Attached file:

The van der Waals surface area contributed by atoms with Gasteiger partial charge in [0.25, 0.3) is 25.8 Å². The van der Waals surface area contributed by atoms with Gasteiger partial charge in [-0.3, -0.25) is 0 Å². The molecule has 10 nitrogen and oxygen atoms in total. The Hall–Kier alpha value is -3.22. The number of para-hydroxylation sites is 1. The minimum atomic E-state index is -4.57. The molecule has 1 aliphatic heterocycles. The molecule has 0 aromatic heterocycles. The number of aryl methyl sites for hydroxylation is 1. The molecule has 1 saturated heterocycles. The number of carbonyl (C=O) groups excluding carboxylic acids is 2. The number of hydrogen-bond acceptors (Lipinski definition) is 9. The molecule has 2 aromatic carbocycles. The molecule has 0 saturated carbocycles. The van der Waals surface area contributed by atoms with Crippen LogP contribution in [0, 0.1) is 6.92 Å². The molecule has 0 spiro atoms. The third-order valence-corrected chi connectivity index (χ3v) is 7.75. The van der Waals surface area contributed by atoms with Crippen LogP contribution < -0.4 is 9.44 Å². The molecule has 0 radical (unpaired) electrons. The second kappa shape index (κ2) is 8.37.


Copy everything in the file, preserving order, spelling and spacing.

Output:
The van der Waals surface area contributed by atoms with Gasteiger partial charge in [0.25, 0.3) is 25.8 Å². The van der Waals surface area contributed by atoms with Gasteiger partial charge in [-0.3, -0.25) is 0 Å². The molecule has 10 nitrogen and oxygen atoms in total. The Hall–Kier alpha value is -3.22. The number of para-hydroxylation sites is 1. The minimum atomic E-state index is -4.57. The molecule has 1 aliphatic heterocycles. The molecule has 0 aromatic heterocycles. The number of aryl methyl sites for hydroxylation is 1. The molecule has 1 saturated heterocycles. The number of carbonyl (C=O) groups excluding carboxylic acids is 2. The number of hydrogen-bond acceptors (Lipinski definition) is 9. The molecule has 2 aromatic carbocycles. The molecule has 0 saturated carbocycles. The van der Waals surface area contributed by atoms with Crippen LogP contribution in [0, 0.1) is 6.92 Å². The molecule has 0 spiro atoms. The third-order valence-corrected chi connectivity index (χ3v) is 7.75. The van der Waals surface area contributed by atoms with Crippen LogP contribution < -0.4 is 9.44 Å². The molecule has 0 radical (unpaired) electrons. The second kappa shape index (κ2) is 8.37.